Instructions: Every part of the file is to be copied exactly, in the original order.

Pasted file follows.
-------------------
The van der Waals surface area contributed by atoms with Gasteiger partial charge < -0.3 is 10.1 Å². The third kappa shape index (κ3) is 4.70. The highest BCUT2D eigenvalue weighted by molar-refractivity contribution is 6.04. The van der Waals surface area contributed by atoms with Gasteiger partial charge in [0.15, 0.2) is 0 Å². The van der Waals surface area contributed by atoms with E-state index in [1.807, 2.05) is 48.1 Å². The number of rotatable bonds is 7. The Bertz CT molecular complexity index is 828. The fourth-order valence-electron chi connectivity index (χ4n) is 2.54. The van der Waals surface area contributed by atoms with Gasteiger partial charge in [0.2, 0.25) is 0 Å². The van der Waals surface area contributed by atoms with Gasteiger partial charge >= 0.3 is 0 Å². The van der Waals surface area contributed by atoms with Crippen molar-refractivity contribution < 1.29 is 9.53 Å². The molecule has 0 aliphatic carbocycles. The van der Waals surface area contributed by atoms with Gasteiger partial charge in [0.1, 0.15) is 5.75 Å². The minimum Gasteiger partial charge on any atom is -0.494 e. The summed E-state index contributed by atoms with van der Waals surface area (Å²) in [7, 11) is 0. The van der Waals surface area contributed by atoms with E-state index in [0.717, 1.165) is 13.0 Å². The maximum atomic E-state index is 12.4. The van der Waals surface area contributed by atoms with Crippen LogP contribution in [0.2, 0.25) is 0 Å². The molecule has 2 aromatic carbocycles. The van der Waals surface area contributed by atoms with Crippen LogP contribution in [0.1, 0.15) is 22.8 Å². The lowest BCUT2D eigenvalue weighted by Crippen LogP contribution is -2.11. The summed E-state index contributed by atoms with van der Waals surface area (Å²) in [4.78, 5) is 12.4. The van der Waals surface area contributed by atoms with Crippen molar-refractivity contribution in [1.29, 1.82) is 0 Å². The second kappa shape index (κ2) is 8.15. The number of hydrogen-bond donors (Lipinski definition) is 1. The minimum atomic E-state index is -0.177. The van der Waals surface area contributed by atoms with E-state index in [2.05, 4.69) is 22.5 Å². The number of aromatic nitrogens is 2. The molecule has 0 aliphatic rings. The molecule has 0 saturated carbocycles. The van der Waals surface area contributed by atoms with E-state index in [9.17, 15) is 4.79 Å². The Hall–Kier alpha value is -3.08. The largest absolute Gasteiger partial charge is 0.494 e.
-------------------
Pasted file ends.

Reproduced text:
The van der Waals surface area contributed by atoms with Gasteiger partial charge < -0.3 is 10.1 Å². The third kappa shape index (κ3) is 4.70. The highest BCUT2D eigenvalue weighted by molar-refractivity contribution is 6.04. The van der Waals surface area contributed by atoms with Gasteiger partial charge in [0.15, 0.2) is 0 Å². The van der Waals surface area contributed by atoms with E-state index in [1.807, 2.05) is 48.1 Å². The number of rotatable bonds is 7. The Bertz CT molecular complexity index is 828. The fourth-order valence-electron chi connectivity index (χ4n) is 2.54. The van der Waals surface area contributed by atoms with Gasteiger partial charge in [0.2, 0.25) is 0 Å². The van der Waals surface area contributed by atoms with Gasteiger partial charge >= 0.3 is 0 Å². The van der Waals surface area contributed by atoms with Crippen molar-refractivity contribution < 1.29 is 9.53 Å². The molecule has 0 aliphatic carbocycles. The van der Waals surface area contributed by atoms with Gasteiger partial charge in [0.1, 0.15) is 5.75 Å². The minimum Gasteiger partial charge on any atom is -0.494 e. The summed E-state index contributed by atoms with van der Waals surface area (Å²) in [7, 11) is 0. The van der Waals surface area contributed by atoms with E-state index in [0.717, 1.165) is 13.0 Å². The maximum atomic E-state index is 12.4. The van der Waals surface area contributed by atoms with Crippen LogP contribution in [0.2, 0.25) is 0 Å². The molecule has 2 aromatic carbocycles. The van der Waals surface area contributed by atoms with Crippen LogP contribution in [0.1, 0.15) is 22.8 Å². The lowest BCUT2D eigenvalue weighted by Crippen LogP contribution is -2.11. The summed E-state index contributed by atoms with van der Waals surface area (Å²) in [4.78, 5) is 12.4. The van der Waals surface area contributed by atoms with Crippen molar-refractivity contribution in [1.29, 1.82) is 0 Å². The second kappa shape index (κ2) is 8.15. The number of hydrogen-bond donors (Lipinski definition) is 1. The minimum atomic E-state index is -0.177. The van der Waals surface area contributed by atoms with E-state index in [2.05, 4.69) is 22.5 Å². The number of aromatic nitrogens is 2. The molecule has 0 aliphatic rings. The molecule has 0 saturated carbocycles. The van der Waals surface area contributed by atoms with E-state index in [9.17, 15) is 4.79 Å². The Hall–Kier alpha value is -3.08. The largest absolute Gasteiger partial charge is 0.494 e.